– The OCR Special Feature
The Carpenters District Council of Ontario (CDCO) has co-ordinated an extensive, practical and responsive training system, providing skills and upgrading to thousands of pre-apprentices, apprentices and skilled carpenters at locals across the province.
The union’s College of Carpentry and Allied Trades (CCAT) responds to employer and market needs and can adapt its programs on short notice to accommodate special requirements.
The training also provides an entry-point for first or second career opportunities for people who might not otherwise have the opportunity to earn a rewarding income, including disadvantaged urban youth, First Nations community members, and former soldiers in co-operation with Helmets to Hardhats. The program is massive.
“The construction industry across Canada is facing a demographic cliff due to a rapidly aging workforce that will be lost to natural attrition factors,” said CCAT executive director Cristina Selva. “Over the next decade more than 250,000 workers are expected to retire. An additional 81,000 jobs will be created due to expansion demands. This means that we will need to recruit, train, and retain more than 330,000 new tradesmen and women across the 34 core construction trades Canada wide. More than 46,000 of those jobs will be carpenters. This will be a huge challenge for our industry.”
Selva says as an example, in Carpenters Local 27 in the GTA, apprentices made up 25 per cent of the union’s membership in 2007; in 2014 they accounted for close to 40 per cent.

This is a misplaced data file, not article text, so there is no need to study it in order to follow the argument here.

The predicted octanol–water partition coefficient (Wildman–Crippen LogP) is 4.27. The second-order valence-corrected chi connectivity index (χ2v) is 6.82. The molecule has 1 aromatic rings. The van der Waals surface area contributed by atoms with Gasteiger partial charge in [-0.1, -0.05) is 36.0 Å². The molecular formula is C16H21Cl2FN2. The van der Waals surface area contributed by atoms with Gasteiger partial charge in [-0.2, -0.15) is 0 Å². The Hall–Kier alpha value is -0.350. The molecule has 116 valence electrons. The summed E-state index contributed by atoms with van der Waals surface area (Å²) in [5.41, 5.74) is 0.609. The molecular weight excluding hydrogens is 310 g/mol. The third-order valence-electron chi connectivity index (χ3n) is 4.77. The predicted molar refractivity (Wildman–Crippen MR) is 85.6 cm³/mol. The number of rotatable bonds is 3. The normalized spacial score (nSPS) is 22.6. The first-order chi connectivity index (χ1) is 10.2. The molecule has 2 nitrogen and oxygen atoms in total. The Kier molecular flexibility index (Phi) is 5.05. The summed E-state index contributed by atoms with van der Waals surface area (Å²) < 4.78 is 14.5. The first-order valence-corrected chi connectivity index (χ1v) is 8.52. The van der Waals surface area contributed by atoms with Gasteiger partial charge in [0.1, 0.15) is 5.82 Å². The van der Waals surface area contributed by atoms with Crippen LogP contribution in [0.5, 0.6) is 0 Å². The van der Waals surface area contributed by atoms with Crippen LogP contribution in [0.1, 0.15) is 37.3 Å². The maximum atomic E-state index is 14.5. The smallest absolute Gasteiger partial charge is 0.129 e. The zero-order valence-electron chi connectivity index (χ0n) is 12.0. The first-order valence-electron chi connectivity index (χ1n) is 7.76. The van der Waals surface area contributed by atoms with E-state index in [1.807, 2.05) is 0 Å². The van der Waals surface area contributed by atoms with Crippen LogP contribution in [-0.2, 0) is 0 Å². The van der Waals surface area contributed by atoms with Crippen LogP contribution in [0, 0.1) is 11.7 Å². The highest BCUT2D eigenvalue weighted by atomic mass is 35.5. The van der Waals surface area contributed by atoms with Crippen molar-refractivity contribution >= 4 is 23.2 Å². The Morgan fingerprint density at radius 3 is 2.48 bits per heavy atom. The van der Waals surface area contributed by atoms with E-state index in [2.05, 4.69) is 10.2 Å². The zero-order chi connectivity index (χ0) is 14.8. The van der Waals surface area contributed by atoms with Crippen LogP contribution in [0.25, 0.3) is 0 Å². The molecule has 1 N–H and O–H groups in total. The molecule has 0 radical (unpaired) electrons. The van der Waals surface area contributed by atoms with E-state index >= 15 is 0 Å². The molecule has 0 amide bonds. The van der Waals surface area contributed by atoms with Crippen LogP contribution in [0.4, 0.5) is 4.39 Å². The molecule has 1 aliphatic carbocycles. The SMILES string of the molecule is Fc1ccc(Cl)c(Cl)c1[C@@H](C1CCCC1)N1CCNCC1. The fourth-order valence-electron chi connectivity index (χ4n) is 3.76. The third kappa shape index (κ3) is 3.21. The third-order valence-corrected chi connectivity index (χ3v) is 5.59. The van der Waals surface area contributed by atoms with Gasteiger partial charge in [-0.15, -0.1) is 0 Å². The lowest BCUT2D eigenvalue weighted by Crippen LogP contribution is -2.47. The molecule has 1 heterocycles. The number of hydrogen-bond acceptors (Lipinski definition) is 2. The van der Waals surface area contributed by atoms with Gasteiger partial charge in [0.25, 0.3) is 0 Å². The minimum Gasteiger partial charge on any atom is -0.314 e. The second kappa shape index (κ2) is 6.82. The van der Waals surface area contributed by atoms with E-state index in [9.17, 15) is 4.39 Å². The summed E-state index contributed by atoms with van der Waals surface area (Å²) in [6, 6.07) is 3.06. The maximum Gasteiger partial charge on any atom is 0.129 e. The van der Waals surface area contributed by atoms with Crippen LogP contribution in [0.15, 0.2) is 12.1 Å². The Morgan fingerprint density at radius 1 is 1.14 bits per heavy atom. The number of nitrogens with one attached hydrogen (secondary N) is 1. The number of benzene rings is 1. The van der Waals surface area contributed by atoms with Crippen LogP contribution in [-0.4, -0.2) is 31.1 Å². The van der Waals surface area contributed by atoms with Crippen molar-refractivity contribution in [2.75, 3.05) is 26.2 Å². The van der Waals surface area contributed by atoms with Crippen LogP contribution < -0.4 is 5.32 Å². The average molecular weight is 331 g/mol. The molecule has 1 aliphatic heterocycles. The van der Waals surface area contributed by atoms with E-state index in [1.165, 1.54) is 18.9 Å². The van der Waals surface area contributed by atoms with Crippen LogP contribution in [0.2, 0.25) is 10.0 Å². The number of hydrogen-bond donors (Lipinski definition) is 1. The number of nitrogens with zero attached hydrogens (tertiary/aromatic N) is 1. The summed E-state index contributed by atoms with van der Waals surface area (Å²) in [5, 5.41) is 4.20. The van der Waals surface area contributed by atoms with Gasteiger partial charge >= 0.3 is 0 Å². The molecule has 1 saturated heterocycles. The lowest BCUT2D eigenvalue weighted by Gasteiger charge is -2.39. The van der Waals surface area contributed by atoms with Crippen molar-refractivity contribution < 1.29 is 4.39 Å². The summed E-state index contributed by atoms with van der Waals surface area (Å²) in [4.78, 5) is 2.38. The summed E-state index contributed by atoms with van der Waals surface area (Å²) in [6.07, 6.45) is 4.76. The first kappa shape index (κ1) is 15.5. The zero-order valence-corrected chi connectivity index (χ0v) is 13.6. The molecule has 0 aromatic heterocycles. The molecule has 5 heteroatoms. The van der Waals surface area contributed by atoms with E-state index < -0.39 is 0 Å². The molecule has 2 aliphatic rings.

The union trained 5,600 registered apprentices and provided upgrading and safety training to about 14,000 members across the province in 2013. This volume is impressive, considering that the overall provincial union membership is about 25,000, meaning that most members have taken at least one course sometime in the past year.
Several locals operate their own training centres, but they are all now co-ordinated at the provincial level, allowing for the union to respond to local conditions and mobilize resources from other centres when necessary.
Selva says the Toronto centre alone puts through between 450 and 500 pre-apprentices and apprentices each year, and trains another 3,500 members in health and safety programs.
“We’ve grown by leaps and bounds over the past decade, indicating the success of our training program and the relationship we have with the employers.”
Special programs create carpentry career path opportunities for individuals who might otherwise be disadvantaged. These include:
• The CHOICE Program, a partnership with Toronto Community Housing (TCH) Corporation, the YMCA and the Ministry of Trades, Colleges and Universities, working with youth from “at risk” communities – primarily TCH properties. Carpenters Local 27 president Mike Yorke said there were about 15 grads.
• The Toronto Inner City Rugby Foundation (TIRF) program, a partnership with Brook Restoration, the Carpenters and the Toronto Rugby Foundation, which graduated 12.
Selva say the union’s training initiatives have been designed to combine hands-on practical value and efficiency. Many upgrading and safety courses are conducted during evenings and weekends. The training centres are busiest in the winter, when site work slows down and apprentices can use the in-house training time to meet their classroom training hours requirements. Local 27, for example, has about 15 instructors at two sites including a recently acquired 52,000 sq. ft. building with shops, classroom and administrative areas.
The union is also developing training programs in infrastructure, bridge and marine construction, reflecting the trend towards more infrastructure projects.